Chapter 14 The Peek-a-Boo Presence of Aeschines in Plutarch’s Demosthenes

In: Plutarch’s Unexpected Silences
Author: Craig Cooper

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At Demosthenes 15.5 Plutarch calls into question Idomeneus’ claim that Aeschines was acquitted by 30 votes in the trial over his actions on the Second Embassy to Philip. Plutarch states, however, that it is unclear whether Demosthenes’ speech (D. 19) on the false embassy was ever delivered. He draws this conclusion based, it would seem, on his own reading of Aeschines and Demosthenes: “But it would seem to hold no truth, if one must judge by the speeches on the crown (D. 18; Aeschin. 3) written by each man, for neither of them has distinctly and clearly mentioned the suit as actually coming to trial.” Plutarch’s words suggest familiarity on his part with these two speeches, which not only serve as important sources for the Demosthenes but are, I argue, the only speeches directly used for biographical information. In the case of Aeschines, his presence looms large in the first twenty-four chapters of the Life until his voluntary exile to Rhodes, the result of failing to receive one-fifth of the vote in his suit against Ctesiphon. Plutarch references Aeschines several times in these first chapters as a source, but ignores at times important details that Aeschines provides about Demosthenes. In this chapter I also explore why Plutarch includes what he does, and at times excludes or at least is silent on certain other details from Aeschines 3.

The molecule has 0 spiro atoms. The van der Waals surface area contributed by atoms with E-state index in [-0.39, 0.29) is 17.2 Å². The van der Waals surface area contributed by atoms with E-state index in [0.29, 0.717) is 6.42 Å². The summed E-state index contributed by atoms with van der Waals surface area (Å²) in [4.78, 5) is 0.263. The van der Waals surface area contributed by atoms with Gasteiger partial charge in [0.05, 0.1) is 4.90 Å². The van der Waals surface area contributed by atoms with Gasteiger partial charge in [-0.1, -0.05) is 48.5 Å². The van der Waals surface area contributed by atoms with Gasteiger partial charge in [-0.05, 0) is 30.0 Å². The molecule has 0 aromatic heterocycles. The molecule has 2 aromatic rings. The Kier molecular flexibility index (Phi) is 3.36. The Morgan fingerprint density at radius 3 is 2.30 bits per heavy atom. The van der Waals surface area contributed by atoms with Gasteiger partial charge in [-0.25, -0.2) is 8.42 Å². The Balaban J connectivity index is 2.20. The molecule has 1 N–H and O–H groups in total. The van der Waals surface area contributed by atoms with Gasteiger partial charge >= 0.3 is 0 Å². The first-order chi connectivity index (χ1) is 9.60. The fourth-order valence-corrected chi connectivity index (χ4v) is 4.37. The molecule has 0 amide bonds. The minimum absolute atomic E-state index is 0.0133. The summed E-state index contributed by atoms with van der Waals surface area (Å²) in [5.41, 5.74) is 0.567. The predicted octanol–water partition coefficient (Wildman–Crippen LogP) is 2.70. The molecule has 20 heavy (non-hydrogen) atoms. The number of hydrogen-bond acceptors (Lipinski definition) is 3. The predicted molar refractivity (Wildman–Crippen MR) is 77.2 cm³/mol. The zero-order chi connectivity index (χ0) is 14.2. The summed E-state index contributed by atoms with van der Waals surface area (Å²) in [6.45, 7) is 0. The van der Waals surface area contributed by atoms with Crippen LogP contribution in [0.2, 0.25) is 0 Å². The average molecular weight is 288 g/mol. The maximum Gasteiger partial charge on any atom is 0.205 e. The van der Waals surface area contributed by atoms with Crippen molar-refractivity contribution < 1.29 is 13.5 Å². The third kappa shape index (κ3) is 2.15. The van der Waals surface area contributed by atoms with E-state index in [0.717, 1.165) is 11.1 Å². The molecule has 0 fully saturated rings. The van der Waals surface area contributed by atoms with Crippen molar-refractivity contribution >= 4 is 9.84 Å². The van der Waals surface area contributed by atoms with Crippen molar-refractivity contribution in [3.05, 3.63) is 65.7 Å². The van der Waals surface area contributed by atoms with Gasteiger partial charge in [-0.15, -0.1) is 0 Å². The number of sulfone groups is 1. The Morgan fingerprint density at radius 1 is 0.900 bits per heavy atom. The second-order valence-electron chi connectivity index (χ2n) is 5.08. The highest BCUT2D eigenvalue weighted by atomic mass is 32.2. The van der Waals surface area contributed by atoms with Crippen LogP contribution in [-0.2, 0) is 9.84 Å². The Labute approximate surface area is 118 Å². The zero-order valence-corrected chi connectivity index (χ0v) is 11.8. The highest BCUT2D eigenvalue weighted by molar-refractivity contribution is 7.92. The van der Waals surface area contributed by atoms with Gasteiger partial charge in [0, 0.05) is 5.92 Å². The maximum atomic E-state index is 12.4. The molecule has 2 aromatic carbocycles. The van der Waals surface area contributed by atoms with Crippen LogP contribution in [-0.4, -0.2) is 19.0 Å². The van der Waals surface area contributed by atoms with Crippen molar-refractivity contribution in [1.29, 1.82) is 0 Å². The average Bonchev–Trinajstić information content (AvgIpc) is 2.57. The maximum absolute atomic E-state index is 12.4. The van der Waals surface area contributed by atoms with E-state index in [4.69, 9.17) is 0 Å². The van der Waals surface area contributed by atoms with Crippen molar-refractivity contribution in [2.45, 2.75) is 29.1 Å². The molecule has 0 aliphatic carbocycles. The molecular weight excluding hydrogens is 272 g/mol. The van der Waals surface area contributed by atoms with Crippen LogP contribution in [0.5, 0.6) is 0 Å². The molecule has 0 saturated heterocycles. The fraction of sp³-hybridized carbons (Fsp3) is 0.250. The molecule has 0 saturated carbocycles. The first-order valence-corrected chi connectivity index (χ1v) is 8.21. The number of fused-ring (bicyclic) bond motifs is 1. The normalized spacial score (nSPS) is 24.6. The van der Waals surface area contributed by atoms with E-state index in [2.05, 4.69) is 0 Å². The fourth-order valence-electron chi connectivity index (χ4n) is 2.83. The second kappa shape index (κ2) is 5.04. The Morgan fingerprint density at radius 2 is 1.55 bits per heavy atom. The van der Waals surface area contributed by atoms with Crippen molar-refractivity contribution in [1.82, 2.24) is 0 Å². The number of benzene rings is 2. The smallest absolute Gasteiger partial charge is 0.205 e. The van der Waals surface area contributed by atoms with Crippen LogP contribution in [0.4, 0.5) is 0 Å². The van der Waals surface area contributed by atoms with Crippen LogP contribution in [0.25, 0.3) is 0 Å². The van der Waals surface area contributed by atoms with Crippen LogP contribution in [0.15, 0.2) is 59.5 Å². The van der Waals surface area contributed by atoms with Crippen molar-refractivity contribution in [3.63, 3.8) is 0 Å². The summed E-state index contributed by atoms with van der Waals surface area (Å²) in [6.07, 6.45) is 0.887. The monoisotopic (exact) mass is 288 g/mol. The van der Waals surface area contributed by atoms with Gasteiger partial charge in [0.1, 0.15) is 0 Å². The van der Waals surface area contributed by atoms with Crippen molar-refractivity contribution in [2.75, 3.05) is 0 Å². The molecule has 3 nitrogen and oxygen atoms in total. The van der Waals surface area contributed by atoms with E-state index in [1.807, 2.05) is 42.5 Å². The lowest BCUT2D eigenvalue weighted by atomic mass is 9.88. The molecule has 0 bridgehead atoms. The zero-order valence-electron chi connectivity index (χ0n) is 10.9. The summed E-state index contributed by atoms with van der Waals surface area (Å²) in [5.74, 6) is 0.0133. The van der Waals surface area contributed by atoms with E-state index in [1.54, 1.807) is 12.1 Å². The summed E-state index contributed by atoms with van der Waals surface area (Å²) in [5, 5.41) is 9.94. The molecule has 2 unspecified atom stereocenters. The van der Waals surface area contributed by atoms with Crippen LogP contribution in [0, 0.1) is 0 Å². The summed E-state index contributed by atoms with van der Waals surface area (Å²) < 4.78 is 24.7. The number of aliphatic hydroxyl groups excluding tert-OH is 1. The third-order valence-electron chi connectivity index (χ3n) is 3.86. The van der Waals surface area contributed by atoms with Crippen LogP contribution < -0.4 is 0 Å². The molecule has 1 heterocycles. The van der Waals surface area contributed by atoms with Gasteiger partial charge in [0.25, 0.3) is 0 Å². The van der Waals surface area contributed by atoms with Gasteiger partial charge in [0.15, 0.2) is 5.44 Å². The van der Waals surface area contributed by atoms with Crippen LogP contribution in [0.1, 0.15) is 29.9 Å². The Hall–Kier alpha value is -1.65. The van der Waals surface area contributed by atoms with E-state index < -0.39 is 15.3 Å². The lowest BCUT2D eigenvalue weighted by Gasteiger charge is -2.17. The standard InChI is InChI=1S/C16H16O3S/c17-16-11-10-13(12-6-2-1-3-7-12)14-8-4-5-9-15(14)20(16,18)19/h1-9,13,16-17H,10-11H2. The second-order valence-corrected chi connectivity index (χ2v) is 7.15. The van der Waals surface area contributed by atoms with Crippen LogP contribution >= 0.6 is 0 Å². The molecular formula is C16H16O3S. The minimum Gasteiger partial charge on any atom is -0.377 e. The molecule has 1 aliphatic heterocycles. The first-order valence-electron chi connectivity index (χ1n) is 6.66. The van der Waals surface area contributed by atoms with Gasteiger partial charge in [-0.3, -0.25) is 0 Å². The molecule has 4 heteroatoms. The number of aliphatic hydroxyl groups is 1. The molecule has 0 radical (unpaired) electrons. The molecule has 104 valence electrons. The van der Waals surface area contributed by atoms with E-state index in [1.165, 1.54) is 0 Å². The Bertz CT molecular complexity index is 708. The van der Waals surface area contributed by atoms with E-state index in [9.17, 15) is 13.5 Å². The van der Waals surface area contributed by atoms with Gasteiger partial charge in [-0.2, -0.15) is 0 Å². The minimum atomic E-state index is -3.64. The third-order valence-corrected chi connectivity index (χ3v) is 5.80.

Plutarch’s Unexpected Silences

Suppression and Selection in the Lives and Moralia



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